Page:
Droplets of water, motor oil, ethylene glycol and n-hexadecane solvent bead up on a superamphiphobic paper sample that has been prepared at the Georgia Institute of Technology.
Lotus Effect Paper Repels Oil and Water

Paper is known for its ability to absorb liquids, making it ideal for products such as paper towels. But by modifying the underlying network of cellulose fibers, etching off surface “fluff,” and applying a thin chemical coating, researchers have created a new type of paper that repels a wide variety of liquids – including water and oil.

The paper takes advantage of the so-called “lotus effect” – used by leaves of the lotus plant – to repel liquids through the creation of surface patterns at two different size scales and the application of a chemical coating. The material, developed at the Georgia Institute of Technology, uses nanometer- and micron-scale structures, plus a surface fluorocarbon, to turn old-fashioned paper into an advanced material.

Professor Arthur Ragauskas prepares samples containing cellulose, lignin and hemicellulose for analysis using advanced nuclear magnetic resonance techniques.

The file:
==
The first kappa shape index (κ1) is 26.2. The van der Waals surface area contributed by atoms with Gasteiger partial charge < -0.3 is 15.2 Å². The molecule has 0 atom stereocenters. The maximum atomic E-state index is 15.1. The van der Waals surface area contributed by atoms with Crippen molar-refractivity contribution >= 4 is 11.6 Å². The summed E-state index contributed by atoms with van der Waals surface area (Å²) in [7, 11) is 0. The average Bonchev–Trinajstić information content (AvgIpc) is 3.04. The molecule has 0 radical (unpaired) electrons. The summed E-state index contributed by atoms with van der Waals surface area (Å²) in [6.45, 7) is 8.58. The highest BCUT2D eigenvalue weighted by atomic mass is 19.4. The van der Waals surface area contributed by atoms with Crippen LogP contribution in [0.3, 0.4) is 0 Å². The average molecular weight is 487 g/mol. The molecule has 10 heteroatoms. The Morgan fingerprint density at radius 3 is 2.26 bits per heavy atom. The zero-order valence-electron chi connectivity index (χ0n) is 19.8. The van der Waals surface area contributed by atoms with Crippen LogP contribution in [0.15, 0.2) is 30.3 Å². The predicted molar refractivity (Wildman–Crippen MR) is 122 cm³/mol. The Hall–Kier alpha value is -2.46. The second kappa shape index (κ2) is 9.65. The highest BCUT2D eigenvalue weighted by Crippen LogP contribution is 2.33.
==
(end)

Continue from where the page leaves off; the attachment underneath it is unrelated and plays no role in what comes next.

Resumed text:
Making Money from Lignin: Roadmap Shows How to Improve Lignocellulosic Biofuel Biorefining

When making cellulosic ethanol from plants, one problem is what to do with a woody agricultural waste product called lignin. The old adage in the pulp industry has been that one can make anything from lignin except money. A new review article in the journal Science points the way toward a future where lignin is transformed from a waste product into valuable materials such as low-cost carbon fiber for cars or bio-based plastics. Using lignin in this way would create new markets for the forest products industry and make ethanol-to-fuel.

Renewable Bioproducts Institute Capabilities by the Numbers

RBI Supporters

RBI receives support from the following Georgia Tech colleges, schools, departments, and research units:

Office of the President
Executive Vice President for Research
Provost and Executive Vice President for Academic Affairs
College of Engineering
College of Sciences
Strategic Energy Institute
Enterprise Innovation Institute
Institute for Electronics and Nanotechnology
Manufacturing Institute
Georgia Manufacturing Extension Partnership
Office of Development
Government and Community Relations
Institute Communications
Georgia Tech Foundation
Georgia Tech Alumni Association


Contact Information

Kirk Englehardt
Director of Research Communication
Georgia Institute of Technology
Office of the Exec. V.P. for Research and Institute Communications

Office 404-894-6015
Mobile 678-557-2533
@kirkenglehardt (Twitter)

Writers: Kirk Englehardt, Lisa Grovenstein, John Toon, Dan Treadaway, Jennifer Tomasino
Photos: Rob Felt